A fast bread "bun in a cup" can also be done in the microwave. And this can be done with almond meal or flour for a non grain version. It's one egg, a quarter to a 1/3 of a cup of nut meal or gluten-free flour mixture, salt, a quarter teaspoon of baking soda, a half teaspoon of pure apple cider vinegar, and a spoonful of olive oil. Sweeten to taste (can use Splenda or honey) A pinch of cumin, cinnamon, or a quarter teaspoon of coco powder for flavor. A little more water to make it mix together, depending on the egg size. This is mixed up in a microwavable bowl and then just cooked right in the bowl for one and a half minutes. And it makes a chunk of hot gluten free bread that is quite tasty and fast. ( you can also search for this recipe thread, mine is a little different because I like to use vinegar/baking soda. ) I keep a blender dedicated to grind my own almonds, which is much cheaper than buying almond flour.

I've been using almond meal and amaranth seed flour, both high protein, sometimes with sorghum.

The only other thing I can think of that is super fatiguing is birth control pills for some people, the artificial progesterone is just too much, and over the counter NSAIDS such as ibuprofen in large quantities.

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You could be eating too low carb and going into ketosis which is BAD for someone healing from celiac.

Maybe add some rice and some rice pasta to your diet. corn tortillas too.

If you aren't getting enough calories it can cause all of that too.

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On the other hand, I went gluten free this past summer, and there was one chunk of me healing that involved me, being utterly lethargic and dizzy, curled up on a couch in Seattle staring at my friend going, "What the hell is wrong with my body?" for about five days straight. That portion of my vacation takes the prize for the least productive (or happy) I've ever been on a vacation. I remain really, really grateful that I started the diet during the summer because I could not--even though I was eating simple foods, making stir-fries, making soups--have been functional enough for school while going through withdrawal and getting used to the diet.

From where I'm sitting, it's entirely possible that you're doing all the right things and still going to be sick for a while. I do caution against the meds--I've been playing drug roulette for years given that I have migraines (and for a very long time appeared to have depressive tendencies), and those two meds, especially in conjunction with each other, are not the best things in the world. Also, one thing I learned when I was starting the diet was that a) it is possible for your meds to interfere with your healing progress and b ) the dosages go really, really weird as healing actually happens.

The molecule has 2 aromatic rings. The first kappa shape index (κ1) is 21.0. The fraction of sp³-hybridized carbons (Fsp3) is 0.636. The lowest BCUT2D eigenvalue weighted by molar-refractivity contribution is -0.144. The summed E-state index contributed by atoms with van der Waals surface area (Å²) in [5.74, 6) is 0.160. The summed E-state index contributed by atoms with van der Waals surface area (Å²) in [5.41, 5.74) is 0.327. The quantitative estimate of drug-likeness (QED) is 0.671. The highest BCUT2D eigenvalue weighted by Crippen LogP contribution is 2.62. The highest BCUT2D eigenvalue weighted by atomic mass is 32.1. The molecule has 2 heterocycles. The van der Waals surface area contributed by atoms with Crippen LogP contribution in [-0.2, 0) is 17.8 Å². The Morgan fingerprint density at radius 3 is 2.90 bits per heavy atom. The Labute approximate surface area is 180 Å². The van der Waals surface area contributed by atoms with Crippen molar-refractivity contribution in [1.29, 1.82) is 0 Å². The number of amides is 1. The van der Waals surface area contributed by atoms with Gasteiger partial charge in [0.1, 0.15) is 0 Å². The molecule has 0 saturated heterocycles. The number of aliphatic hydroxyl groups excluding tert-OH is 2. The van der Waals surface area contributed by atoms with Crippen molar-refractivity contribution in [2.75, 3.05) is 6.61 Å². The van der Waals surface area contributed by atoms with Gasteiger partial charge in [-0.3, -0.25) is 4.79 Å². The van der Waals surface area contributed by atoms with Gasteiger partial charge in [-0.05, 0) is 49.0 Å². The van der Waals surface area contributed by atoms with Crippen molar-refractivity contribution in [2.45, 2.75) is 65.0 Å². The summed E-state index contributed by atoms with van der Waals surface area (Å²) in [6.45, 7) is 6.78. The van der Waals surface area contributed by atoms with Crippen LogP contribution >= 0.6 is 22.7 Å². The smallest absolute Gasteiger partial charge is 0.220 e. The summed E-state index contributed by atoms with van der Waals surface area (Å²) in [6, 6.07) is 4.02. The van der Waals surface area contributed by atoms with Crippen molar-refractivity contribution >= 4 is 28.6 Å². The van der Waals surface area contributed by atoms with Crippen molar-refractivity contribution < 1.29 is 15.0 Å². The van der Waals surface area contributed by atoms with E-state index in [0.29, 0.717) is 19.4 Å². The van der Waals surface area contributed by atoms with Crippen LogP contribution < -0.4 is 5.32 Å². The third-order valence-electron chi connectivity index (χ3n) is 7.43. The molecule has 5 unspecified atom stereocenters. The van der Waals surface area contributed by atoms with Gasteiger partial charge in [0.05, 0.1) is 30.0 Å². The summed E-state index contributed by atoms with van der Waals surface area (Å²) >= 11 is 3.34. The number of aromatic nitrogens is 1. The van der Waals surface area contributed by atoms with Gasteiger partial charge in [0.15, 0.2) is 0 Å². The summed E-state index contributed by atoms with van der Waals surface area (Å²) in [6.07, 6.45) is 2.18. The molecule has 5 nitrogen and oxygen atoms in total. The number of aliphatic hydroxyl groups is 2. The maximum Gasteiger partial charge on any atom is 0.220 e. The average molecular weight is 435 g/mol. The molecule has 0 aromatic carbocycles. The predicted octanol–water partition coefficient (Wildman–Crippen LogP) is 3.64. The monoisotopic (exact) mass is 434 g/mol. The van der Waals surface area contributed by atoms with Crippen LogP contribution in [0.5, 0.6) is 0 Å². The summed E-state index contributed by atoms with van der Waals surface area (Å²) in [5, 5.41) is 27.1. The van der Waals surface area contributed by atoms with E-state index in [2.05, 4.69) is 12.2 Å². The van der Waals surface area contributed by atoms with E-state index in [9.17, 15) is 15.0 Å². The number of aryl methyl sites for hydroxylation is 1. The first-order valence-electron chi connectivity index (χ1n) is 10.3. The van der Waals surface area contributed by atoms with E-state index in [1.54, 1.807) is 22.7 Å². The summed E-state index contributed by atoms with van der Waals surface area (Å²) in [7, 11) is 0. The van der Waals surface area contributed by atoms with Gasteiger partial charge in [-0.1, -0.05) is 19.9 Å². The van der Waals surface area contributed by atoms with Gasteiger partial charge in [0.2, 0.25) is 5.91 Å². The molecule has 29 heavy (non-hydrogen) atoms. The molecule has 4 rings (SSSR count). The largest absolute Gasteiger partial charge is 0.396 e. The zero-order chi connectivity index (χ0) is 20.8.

And I want to reiterate: check everything. Cut out soy and dairy too if you can. Make certain your body wash and your lotions and whatnot don't contain gluten.

Take the quarter off from college, get better, and then you will be at the top of your game next year.

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My doc prescribed Klonopin for anxiety about a year ago. I had good results with no side effects. It is easy to become dependent, so just be careful. Klonopin is a common med prescribed for anxiety.

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Another thing to add to the list of 'might be this' could be food allergies.

I never thought I had any food problem, then when I was diagnosed with celiac disease and went gluten free, I felt absolutely horrifically awful. No energy, mood problems, sick to my stomach, all sorts of good things.

It turns out that I had undiagnosed food allergies to a lot of my diet. I never got hives or itching, just general 'bad stuff' happening to my body. My doc said that's not uncommon for newly diagnosed celiacs.

I started suspecting the food when I fasted for a couple days and, aside from hunger, started to feel much, much better. A series of blood tests confirmed multiple allergies. If you don't think fasting, or cutting your food to the bone, would hurt...maybe it's worth a try?

So sorry you're feeling so bad, though! I can honestly say I sympathize; just when you think you'll feel better and it all goes kablooey. Wish you good luck!

I started going completely gluten free a few weeks ago, and I have felt terrible ever since. My doctor has just prescribed Celexa and Klonopin. I'm not sure if I'll be taking the Celexa, but the Klonopin is relieving the anxiety, at the expense of the little energy I still had.

I am a freshman in college, and at this point I can barely focus on or even have motivation to attend my classes. My grades are getting lower and lower. Next week is finals week, then spring break, followed by another quarter of school. I have asked my advisor for the procedure to take a quarter off to recover. At this point, I'm basically hoping I can keep my full tuition and can function better than ever by next year's school term. Any thoughts?